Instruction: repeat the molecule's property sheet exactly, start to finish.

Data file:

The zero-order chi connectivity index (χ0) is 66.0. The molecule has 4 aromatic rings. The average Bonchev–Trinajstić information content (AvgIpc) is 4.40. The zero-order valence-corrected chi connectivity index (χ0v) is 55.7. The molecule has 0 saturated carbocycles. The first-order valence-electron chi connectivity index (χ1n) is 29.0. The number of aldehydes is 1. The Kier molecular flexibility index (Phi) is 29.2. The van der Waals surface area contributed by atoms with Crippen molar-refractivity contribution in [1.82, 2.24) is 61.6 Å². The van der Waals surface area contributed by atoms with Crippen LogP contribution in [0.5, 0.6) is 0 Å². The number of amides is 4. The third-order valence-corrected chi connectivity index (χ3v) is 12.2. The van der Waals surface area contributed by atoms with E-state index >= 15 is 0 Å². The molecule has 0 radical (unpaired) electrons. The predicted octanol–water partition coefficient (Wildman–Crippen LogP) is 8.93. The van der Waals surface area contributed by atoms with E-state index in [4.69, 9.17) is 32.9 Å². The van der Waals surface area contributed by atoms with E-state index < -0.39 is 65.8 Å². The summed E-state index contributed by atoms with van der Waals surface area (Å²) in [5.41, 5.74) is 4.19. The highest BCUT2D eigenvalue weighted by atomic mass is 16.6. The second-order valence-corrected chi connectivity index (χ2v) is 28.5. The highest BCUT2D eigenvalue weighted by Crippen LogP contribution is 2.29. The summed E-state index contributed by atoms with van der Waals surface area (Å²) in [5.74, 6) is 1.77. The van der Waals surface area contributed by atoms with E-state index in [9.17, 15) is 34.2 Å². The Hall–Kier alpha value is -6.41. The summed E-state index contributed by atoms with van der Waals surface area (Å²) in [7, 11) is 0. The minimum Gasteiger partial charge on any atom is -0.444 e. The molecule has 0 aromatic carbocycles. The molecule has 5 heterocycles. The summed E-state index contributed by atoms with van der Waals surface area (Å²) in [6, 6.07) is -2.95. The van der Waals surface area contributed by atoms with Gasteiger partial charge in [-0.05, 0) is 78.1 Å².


The zero-order chi connectivity index (χ0) is 66.0. The molecule has 4 aromatic rings. The average Bonchev–Trinajstić information content (AvgIpc) is 4.40. The zero-order valence-corrected chi connectivity index (χ0v) is 55.7. The molecule has 0 saturated carbocycles. The first-order valence-electron chi connectivity index (χ1n) is 29.0. The number of aldehydes is 1. The Kier molecular flexibility index (Phi) is 29.2. The van der Waals surface area contributed by atoms with Crippen molar-refractivity contribution in [1.82, 2.24) is 61.6 Å². The van der Waals surface area contributed by atoms with Crippen LogP contribution in [0.5, 0.6) is 0 Å². The number of amides is 4. The third-order valence-corrected chi connectivity index (χ3v) is 12.2. The van der Waals surface area contributed by atoms with E-state index >= 15 is 0 Å². The molecule has 0 radical (unpaired) electrons. The predicted octanol–water partition coefficient (Wildman–Crippen LogP) is 8.93. The van der Waals surface area contributed by atoms with E-state index in [4.69, 9.17) is 32.9 Å². The van der Waals surface area contributed by atoms with E-state index < -0.39 is 65.8 Å². The summed E-state index contributed by atoms with van der Waals surface area (Å²) in [5.41, 5.74) is 4.19. The highest BCUT2D eigenvalue weighted by atomic mass is 16.6. The second-order valence-corrected chi connectivity index (χ2v) is 28.5. The highest BCUT2D eigenvalue weighted by Crippen LogP contribution is 2.29. The summed E-state index contributed by atoms with van der Waals surface area (Å²) in [5.74, 6) is 1.77. The van der Waals surface area contributed by atoms with E-state index in [9.17, 15) is 34.2 Å². The Hall–Kier alpha value is -6.41. The summed E-state index contributed by atoms with van der Waals surface area (Å²) in [7, 11) is 0. The minimum Gasteiger partial charge on any atom is -0.444 e. The molecule has 0 aromatic carbocycles. The molecule has 5 heterocycles. The summed E-state index contributed by atoms with van der Waals surface area (Å²) in [6, 6.07) is -2.95. The van der Waals surface area contributed by atoms with Gasteiger partial charge in [-0.05, 0) is 78.1 Å².